Children's ministry programs are one of the great church innovations of the twentieth century. Sunday School classes have existed for far longer, but the complete children's church experience -- removing children from adult worship entirely and placing them in a worship environment designed specifically for them -- is quite a recent phenomenon.
Even more recently, perhaps in the last three to five years, the pushback against children's church has emerged. The first kids who were raised in those programs have now become adults, and the studies about those adults are in -- with mixed reviews. The majority of the research I've seen suggests children's church programs may actually hurt more than they help. Children can feel isolated from the rest of the church, fail to fully integrate into adult worship with its different songs and rituals, and ultimately leave the church entirely since it's not like what they loved growing up. Some reports say programs which mirror adult worship but keep the vocabulary on the kids' level do much better. Still others (a definite minority) list no negatives for these programs whatsoever.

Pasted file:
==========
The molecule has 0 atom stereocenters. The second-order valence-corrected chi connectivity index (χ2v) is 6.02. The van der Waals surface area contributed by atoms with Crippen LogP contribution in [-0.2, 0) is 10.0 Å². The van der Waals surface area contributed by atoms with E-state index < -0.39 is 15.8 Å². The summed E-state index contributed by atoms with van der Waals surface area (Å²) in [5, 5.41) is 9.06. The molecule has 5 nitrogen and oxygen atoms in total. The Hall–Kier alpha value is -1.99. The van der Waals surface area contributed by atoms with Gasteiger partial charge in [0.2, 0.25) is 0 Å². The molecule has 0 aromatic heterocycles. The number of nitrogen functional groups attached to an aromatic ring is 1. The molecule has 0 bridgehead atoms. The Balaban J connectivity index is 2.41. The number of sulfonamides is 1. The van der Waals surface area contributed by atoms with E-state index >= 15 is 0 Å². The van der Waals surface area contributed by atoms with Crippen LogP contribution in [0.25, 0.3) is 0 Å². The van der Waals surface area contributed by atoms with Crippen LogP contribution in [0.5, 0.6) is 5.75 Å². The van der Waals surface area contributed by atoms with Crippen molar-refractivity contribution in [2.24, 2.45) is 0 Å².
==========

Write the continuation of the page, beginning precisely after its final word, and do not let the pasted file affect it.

It's become a divisive issue, honestly. For our part, RSCC has begun a sort of compromise position: our kids stay in adult worship for everything but the sermon, then go to children's church for a lesson prepared just for them. Our monthly Family Sunday allows them to stay in "Big Church" all day.
Regardless of your approach, take care of your children. Teach them about Jesus. Train them to worship as adults. And in all things, lead them to the cross.